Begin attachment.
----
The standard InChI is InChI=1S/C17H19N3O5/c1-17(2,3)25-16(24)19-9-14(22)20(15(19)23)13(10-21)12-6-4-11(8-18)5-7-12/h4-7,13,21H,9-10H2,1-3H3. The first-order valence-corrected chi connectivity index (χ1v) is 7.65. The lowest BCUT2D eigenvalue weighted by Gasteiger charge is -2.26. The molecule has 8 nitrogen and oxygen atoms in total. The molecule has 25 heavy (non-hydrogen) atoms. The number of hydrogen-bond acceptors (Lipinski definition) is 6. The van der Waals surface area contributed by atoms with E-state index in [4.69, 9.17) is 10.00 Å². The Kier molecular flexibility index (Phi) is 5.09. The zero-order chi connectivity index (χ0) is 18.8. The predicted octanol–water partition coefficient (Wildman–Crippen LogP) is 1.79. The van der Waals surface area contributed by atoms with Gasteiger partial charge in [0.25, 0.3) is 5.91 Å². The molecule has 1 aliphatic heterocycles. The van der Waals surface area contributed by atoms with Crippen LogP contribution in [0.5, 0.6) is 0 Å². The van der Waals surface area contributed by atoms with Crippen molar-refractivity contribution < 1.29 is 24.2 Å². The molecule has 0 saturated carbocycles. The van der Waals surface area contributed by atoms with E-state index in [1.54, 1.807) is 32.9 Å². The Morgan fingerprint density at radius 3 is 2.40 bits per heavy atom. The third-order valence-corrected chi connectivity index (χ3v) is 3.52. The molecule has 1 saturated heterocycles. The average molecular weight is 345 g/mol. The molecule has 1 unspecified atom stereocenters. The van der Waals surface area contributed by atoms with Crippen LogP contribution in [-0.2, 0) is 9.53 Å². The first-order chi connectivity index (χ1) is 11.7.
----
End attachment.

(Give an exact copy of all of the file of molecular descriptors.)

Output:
The standard InChI is InChI=1S/C17H19N3O5/c1-17(2,3)25-16(24)19-9-14(22)20(15(19)23)13(10-21)12-6-4-11(8-18)5-7-12/h4-7,13,21H,9-10H2,1-3H3. The first-order valence-corrected chi connectivity index (χ1v) is 7.65. The lowest BCUT2D eigenvalue weighted by Gasteiger charge is -2.26. The molecule has 8 nitrogen and oxygen atoms in total. The molecule has 25 heavy (non-hydrogen) atoms. The number of hydrogen-bond acceptors (Lipinski definition) is 6. The van der Waals surface area contributed by atoms with E-state index in [4.69, 9.17) is 10.00 Å². The Kier molecular flexibility index (Phi) is 5.09. The zero-order chi connectivity index (χ0) is 18.8. The predicted octanol–water partition coefficient (Wildman–Crippen LogP) is 1.79. The van der Waals surface area contributed by atoms with Gasteiger partial charge in [0.25, 0.3) is 5.91 Å². The molecule has 1 aliphatic heterocycles. The van der Waals surface area contributed by atoms with Crippen LogP contribution in [0.5, 0.6) is 0 Å². The van der Waals surface area contributed by atoms with Crippen molar-refractivity contribution < 1.29 is 24.2 Å². The molecule has 0 saturated carbocycles. The van der Waals surface area contributed by atoms with E-state index in [1.54, 1.807) is 32.9 Å². The Morgan fingerprint density at radius 3 is 2.40 bits per heavy atom. The third-order valence-corrected chi connectivity index (χ3v) is 3.52. The molecule has 1 saturated heterocycles. The average molecular weight is 345 g/mol. The molecule has 1 unspecified atom stereocenters. The van der Waals surface area contributed by atoms with Crippen LogP contribution in [-0.2, 0) is 9.53 Å². The first-order chi connectivity index (χ1) is 11.7.